2
$\begingroup$

Baking soda is useful for tenderizing meats and leavening baked goods. In the case of meats, it allegedly breaks down proteins/amino acids.

However, does this usage pose a risk to digestion? Could the baking soda continue to neutralize the stomach acids? Or does its effect "wear off" after some time marinating? Or does it "decompose" sufficiently by the cooking?

$\endgroup$
3
$\begingroup$

The relationship between acid and bicarbonate is that 1 H+ neutralizes 1 bicarbonate (HCO3) molecule as represented in the following equation:

HCl + NaHCO3 --> NaCl + H2CO3

So assuming that the stomach has a pH of 3 and a volume of 100 ml (see table 1, HS = Health Subject, mean vol = 133 ml). A pH of 3 means a concentration of H+ ions of 0.001 mol/l (conc = negative log10 of the pH...10-3 mol/l). Now, assuming all the bicarbonate added makes it to the stomach, we can work out empirically how much bicarbonate it would IN THEORY take to neutralize all the acid in the stomach

The above means that for 100 ml (0.1 l) of stomach acid there is enough hydrogen ions to neutralize 0.0001 mol (n = C * V; 0.001 mol/l * 0.1 l) of HCO3. NaHCO3 has a molar mass of 84.007 g/mol. Using our very best chemistry:

Mass = number of mole * molar mass

Mass = 0.0001 mol * 84.007 g/mol

Mass = 0.0084007 grams.

Now, there's a about 5 g of baking soda in 1 teaspoon. This is a massive amount more than you see in the equation above.

So what happens to the rest?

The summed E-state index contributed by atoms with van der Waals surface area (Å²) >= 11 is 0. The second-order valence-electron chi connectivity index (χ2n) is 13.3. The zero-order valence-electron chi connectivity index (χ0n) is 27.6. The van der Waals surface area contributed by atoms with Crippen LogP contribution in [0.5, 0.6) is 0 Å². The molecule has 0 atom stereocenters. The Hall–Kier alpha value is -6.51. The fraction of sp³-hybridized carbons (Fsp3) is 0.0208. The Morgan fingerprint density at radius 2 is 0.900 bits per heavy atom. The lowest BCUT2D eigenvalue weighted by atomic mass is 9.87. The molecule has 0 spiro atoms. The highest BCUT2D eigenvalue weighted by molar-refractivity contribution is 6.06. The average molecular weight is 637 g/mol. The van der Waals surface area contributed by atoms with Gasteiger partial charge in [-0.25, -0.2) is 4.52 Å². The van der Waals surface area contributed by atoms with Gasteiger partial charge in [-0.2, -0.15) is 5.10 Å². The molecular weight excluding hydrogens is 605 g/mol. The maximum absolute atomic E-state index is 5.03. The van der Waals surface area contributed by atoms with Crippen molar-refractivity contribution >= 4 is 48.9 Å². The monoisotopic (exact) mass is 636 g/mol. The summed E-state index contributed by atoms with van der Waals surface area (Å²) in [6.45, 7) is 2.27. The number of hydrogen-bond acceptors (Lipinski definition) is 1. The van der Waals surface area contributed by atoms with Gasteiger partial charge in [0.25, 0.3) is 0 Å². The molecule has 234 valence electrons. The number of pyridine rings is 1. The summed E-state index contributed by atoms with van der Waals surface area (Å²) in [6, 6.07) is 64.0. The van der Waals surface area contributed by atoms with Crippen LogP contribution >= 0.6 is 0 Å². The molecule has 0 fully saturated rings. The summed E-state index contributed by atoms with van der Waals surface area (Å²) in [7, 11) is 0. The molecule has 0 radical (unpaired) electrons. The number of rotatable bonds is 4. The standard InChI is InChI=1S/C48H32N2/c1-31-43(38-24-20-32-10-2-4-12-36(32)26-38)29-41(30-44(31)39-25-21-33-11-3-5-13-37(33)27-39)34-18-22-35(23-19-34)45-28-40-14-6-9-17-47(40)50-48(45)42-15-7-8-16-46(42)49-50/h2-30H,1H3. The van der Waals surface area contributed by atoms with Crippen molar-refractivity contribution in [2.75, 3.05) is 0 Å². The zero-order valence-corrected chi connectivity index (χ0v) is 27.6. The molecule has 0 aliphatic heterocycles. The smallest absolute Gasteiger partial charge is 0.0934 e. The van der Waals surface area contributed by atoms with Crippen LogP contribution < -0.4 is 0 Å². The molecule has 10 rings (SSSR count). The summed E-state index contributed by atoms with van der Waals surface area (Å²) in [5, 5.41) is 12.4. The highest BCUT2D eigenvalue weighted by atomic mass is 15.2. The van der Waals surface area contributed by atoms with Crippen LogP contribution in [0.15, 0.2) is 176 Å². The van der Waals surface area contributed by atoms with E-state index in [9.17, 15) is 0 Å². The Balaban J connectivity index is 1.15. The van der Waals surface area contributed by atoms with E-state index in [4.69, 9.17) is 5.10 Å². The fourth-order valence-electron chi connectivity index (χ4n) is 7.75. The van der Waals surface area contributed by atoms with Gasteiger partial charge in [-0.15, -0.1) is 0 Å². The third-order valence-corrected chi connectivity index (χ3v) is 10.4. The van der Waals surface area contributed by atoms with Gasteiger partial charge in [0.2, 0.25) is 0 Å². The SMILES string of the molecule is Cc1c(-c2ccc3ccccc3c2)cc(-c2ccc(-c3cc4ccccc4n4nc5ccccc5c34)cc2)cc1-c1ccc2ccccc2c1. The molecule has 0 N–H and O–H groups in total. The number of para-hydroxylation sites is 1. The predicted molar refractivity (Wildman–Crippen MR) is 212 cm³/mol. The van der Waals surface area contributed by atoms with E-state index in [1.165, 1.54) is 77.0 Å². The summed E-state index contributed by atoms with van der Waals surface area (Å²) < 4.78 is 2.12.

Well, in real life, some reacts with the food during preparation, some (a lot) is lost to decomposition from heat, some isn't consumed, and last, but certainly not least; the stomach adds more acid to maintain its pH, which is essential for function of the proteolytic enzymes in the stomach.

$\endgroup$
1
  • $\begingroup$ Wow that's awesome. I never got to take a chemistry class, so this is super enlightening. Thanks! $\endgroup$
    – katie
    Oct 6 '21 at 1:42
0
$\begingroup$

Sodium bicarbonate is alkaline in nature and it breaks down in presence of an acid.

When you eat it it gets neutralized by the acid in your stomach,this will increase the PH a bit but it will normally not interfere with your digestion.

When sodium bicarbonate breaks down it splits into CO2,water and sodium,so it will add sodium to your body and it might have a negative effect on your blood pressure and kidneys.

$\endgroup$
4
  • $\begingroup$ So it depends on quantity and time, assuming the baking soda begins breaking down as it comes in contact with the raw meat (acidic) $\endgroup$
    – katie
    Oct 5 '21 at 23:21
  • $\begingroup$ sodium bicarbonate does not break down in contact with meat or it breaks down very slowly,it increases the alcalinity of the meat and act as a salt.you can read about sodium bicarbonate here en.wikipedia.org/wiki/Sodium_bicarbonate $\endgroup$ Oct 6 '21 at 4:23
  • 1
    $\begingroup$ @trondhansen Can confirm. A glass full of baking soda water tastes a lot like a glass full of salt water. $\endgroup$
    – DKNguyen
    Oct 6 '21 at 4:28
  • $\begingroup$ it had been dangerous if it had a massive reaction in contact with meat or the human body. $\endgroup$ Oct 6 '21 at 4:32

Your Answer

By clicking “Post Your Answer”, you agree to our terms of service, privacy policy and cookie policy

Not the answer you're looking for? Browse other questions tagged or ask your own question.